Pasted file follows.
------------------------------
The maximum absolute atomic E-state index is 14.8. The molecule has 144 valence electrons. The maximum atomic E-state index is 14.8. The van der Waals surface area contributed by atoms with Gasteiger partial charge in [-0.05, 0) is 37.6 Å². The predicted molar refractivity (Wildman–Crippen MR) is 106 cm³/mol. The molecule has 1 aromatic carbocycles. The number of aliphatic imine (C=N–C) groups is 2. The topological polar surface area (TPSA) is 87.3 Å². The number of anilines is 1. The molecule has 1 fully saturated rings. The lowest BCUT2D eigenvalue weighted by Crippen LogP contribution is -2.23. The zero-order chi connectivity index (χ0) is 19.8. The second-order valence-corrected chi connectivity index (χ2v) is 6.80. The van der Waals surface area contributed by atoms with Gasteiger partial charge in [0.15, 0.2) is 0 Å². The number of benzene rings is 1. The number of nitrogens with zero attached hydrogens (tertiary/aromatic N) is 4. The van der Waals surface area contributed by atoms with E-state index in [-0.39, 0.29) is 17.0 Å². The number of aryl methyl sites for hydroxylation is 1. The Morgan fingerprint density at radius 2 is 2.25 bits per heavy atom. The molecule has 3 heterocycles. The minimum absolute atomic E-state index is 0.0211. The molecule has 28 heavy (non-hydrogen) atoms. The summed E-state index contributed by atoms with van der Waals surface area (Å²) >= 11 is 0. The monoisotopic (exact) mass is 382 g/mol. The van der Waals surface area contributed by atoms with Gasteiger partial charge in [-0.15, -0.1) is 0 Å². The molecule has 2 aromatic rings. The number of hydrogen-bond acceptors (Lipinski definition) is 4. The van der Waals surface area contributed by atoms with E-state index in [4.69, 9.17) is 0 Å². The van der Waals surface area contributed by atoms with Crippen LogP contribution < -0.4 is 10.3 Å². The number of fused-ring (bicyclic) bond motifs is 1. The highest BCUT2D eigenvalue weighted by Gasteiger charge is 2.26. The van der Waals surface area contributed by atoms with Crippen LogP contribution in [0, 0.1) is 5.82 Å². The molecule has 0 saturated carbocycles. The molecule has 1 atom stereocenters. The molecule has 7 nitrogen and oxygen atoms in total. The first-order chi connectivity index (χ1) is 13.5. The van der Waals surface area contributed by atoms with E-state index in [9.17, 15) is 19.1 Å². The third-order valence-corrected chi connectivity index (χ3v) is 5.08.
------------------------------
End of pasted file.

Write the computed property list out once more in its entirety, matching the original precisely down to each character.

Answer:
The maximum absolute atomic E-state index is 14.8. The molecule has 144 valence electrons. The maximum atomic E-state index is 14.8. The van der Waals surface area contributed by atoms with Gasteiger partial charge in [-0.05, 0) is 37.6 Å². The predicted molar refractivity (Wildman–Crippen MR) is 106 cm³/mol. The molecule has 1 aromatic carbocycles. The number of aliphatic imine (C=N–C) groups is 2. The topological polar surface area (TPSA) is 87.3 Å². The number of anilines is 1. The molecule has 1 fully saturated rings. The lowest BCUT2D eigenvalue weighted by Crippen LogP contribution is -2.23. The zero-order chi connectivity index (χ0) is 19.8. The second-order valence-corrected chi connectivity index (χ2v) is 6.80. The van der Waals surface area contributed by atoms with Gasteiger partial charge in [0.15, 0.2) is 0 Å². The number of benzene rings is 1. The number of nitrogens with zero attached hydrogens (tertiary/aromatic N) is 4. The van der Waals surface area contributed by atoms with E-state index in [-0.39, 0.29) is 17.0 Å². The number of aryl methyl sites for hydroxylation is 1. The Morgan fingerprint density at radius 2 is 2.25 bits per heavy atom. The molecule has 3 heterocycles. The minimum absolute atomic E-state index is 0.0211. The molecule has 28 heavy (non-hydrogen) atoms. The summed E-state index contributed by atoms with van der Waals surface area (Å²) >= 11 is 0. The monoisotopic (exact) mass is 382 g/mol. The van der Waals surface area contributed by atoms with Gasteiger partial charge in [-0.15, -0.1) is 0 Å². The molecule has 2 aromatic rings. The number of hydrogen-bond acceptors (Lipinski definition) is 4. The van der Waals surface area contributed by atoms with E-state index in [4.69, 9.17) is 0 Å². The van der Waals surface area contributed by atoms with Crippen LogP contribution < -0.4 is 10.3 Å². The number of fused-ring (bicyclic) bond motifs is 1. The highest BCUT2D eigenvalue weighted by Gasteiger charge is 2.26. The van der Waals surface area contributed by atoms with Crippen LogP contribution in [0, 0.1) is 5.82 Å². The molecule has 0 saturated carbocycles. The molecule has 1 atom stereocenters. The molecule has 7 nitrogen and oxygen atoms in total. The first-order chi connectivity index (χ1) is 13.5. The van der Waals surface area contributed by atoms with E-state index in [9.17, 15) is 19.1 Å². The third-order valence-corrected chi connectivity index (χ3v) is 5.08.